Smoking’s deadly stigma

The top cause of cancer deaths gets less research funding than other cancers, and its association with smoking is increasingly to blame.

This article is part of the Global Policy Lab: Decoding Cancer.

What if I told you I had lung cancer?

What’s your next question?

You wanted to ask if I smoke, right?

For lung cancer patients, that association — between cigarettes and the world’s top cancer killer — is deadly.

The stigma associated with smoking — the product of well-meaning public health campaigns — can make patients reluctant to seek care, leading to later diagnoses. It can impact day-to-day treatment, as health care workers blame patients for their problems.

It affects the survival chances even of those who have never held a cigarette to their lips, a growing proportion of lung cancer patients. And it drives away researchers — and research dollars that might otherwise have worked toward finding new treatments.

“’I don’t know why you bother,” Irish lung cancer researcher Anne-Marie Baird remembers being told at a conference. “They’re all going to die anyway. And it’s their own fault.'”

Delayed diagnoses

Every year, about 1.8 million people die from lung cancer. The disease accounts for more than 18 percent of total cancer fatalities. Even in the world’s richest countries, lung cancer remains a death sentence for the vast majority of those afflicted, with five-year survival rates at just 13 percent in Europe and 16 percent in the U.S.

It is the most commonly diagnosed cancer in men, and in September, the World Health Organization flagged a “worrying rise” in lung cancer in women.

“This is a cancer that’s curable. Let’s not forget that. The fact is that we diagnose a lot of the cases too late” — Ajay Aggarwal, clinical oncologist

Experts and advocates agree that the best way to fight lung cancer is to convince people to stub out cigarettes. But it’s also dawning on them that the methods being used to do that add to the suffering of those who hear the message too late — or who simply don’t listen.

To begin with, the stigma anti-tobacco campaigns have created causes many smokers to delay getting a diagnosis, reducing their chances of survival.

Patients with a smoking history may “start having a cough, they’re so anxious and so worried about going to the doctor that they might put it off,” said Baird, a board member of the advocacy group Lung Cancer Europe.

And when smokers do get things checked out, “they don’t feel that they’re listened to, [they feel] that they’re sort of fobbed off of ‘Well you’re a smoker, it’s a smokers cough,’” she said.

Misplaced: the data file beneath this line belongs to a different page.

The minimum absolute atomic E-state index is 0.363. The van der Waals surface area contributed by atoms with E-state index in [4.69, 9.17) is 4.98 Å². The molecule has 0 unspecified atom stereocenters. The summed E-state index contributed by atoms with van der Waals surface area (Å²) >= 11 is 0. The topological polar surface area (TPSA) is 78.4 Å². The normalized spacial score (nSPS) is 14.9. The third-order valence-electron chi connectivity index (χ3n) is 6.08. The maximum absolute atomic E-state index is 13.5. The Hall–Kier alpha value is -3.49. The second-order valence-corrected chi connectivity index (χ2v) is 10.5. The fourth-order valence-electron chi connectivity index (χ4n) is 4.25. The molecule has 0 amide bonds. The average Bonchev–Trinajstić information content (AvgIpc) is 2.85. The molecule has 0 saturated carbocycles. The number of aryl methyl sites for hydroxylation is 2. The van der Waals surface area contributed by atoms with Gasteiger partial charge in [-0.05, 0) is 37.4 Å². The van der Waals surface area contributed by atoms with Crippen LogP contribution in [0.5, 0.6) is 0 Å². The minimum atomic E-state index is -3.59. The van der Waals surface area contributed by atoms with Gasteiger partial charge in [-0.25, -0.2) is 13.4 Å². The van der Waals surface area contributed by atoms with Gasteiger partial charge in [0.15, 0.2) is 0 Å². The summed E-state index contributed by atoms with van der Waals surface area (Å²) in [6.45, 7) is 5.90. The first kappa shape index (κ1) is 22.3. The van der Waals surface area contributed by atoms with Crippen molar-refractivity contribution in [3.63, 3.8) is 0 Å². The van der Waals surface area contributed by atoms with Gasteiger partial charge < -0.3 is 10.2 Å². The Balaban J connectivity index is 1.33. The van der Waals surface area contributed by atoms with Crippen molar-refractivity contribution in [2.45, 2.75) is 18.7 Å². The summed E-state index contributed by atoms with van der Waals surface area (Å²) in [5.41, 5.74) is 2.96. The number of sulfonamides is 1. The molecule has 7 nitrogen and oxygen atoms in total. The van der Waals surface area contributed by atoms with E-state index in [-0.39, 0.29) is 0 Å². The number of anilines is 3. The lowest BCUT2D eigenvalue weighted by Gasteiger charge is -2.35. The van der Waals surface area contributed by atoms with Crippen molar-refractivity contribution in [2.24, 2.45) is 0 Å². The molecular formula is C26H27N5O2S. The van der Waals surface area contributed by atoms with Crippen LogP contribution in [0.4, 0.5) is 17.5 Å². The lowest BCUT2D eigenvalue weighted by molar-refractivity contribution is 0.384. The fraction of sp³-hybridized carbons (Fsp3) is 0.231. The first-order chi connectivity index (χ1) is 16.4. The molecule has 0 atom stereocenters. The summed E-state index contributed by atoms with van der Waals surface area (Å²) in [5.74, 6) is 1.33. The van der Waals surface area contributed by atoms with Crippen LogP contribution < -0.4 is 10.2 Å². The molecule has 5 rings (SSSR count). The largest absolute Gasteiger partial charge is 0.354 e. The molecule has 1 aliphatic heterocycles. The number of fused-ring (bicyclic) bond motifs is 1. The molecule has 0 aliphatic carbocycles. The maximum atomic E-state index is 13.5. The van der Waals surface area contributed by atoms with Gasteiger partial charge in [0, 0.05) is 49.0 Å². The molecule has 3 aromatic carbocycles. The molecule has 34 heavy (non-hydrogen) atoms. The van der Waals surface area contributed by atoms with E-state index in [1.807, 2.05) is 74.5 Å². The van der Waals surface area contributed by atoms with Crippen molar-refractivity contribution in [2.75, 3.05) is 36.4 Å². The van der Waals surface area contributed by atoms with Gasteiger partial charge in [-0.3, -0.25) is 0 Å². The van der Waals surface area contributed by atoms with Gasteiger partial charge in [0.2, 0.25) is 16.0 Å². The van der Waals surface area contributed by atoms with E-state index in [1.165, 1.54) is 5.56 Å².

Late diagnosis is the top culprit in lung cancer deaths: By the time the tumor is discovered, it is already advanced or spreading about 65 percent of the time.

“This is a cancer that’s curable. Let’s not forget that,” said Ajay Aggarwal, a clinical oncologist and an honorary senior lecturer at King’s College London.

“The fact is that we diagnose a lot of the cases too late,” he said.

Diverted funding

Anti-tobacco campaigns have made it less socially acceptable to smoke, and saved lives by doing so, said Martin Seychell, a deputy director general devoted to health in the European Commission, at an event last year in Brussels.

“But,” he added, “the other side of the coin is if we’re not careful, especially at a time of social constraint … people might say we’re wasting our precious money.”

“We have to get the balance right,” he said.

Baird, the Irish researcher, has deeply personal reasons for her interest in lung cancer: It killed both her grandmother and her aunt. Yet she can’t forget the person who, upon learning she studies lung cancer, responded: “Oh, could you not find something in breast?”

Anti-tobacco campaigns have made it less socially acceptable to smoke, and saved lives by doing so — but there needs to be a balance, said Martin Seychell, a deputy director general devoted to health in the European Commission | Daniel Bockwoldt/DPA

The numbers tell the story.

Europe spends nearly €19 billion a year on lung cancer patients, 15 percent of the total it spends on all cancers. In the U.S., the figure is an estimated $12.1 billion — around 10 percent.

And yet only about 5.6 percent of cancer research worldwide was devoted to the lungs as of 2013, according to a 2016 study by the Institute of Cancer Policy at King’s College London.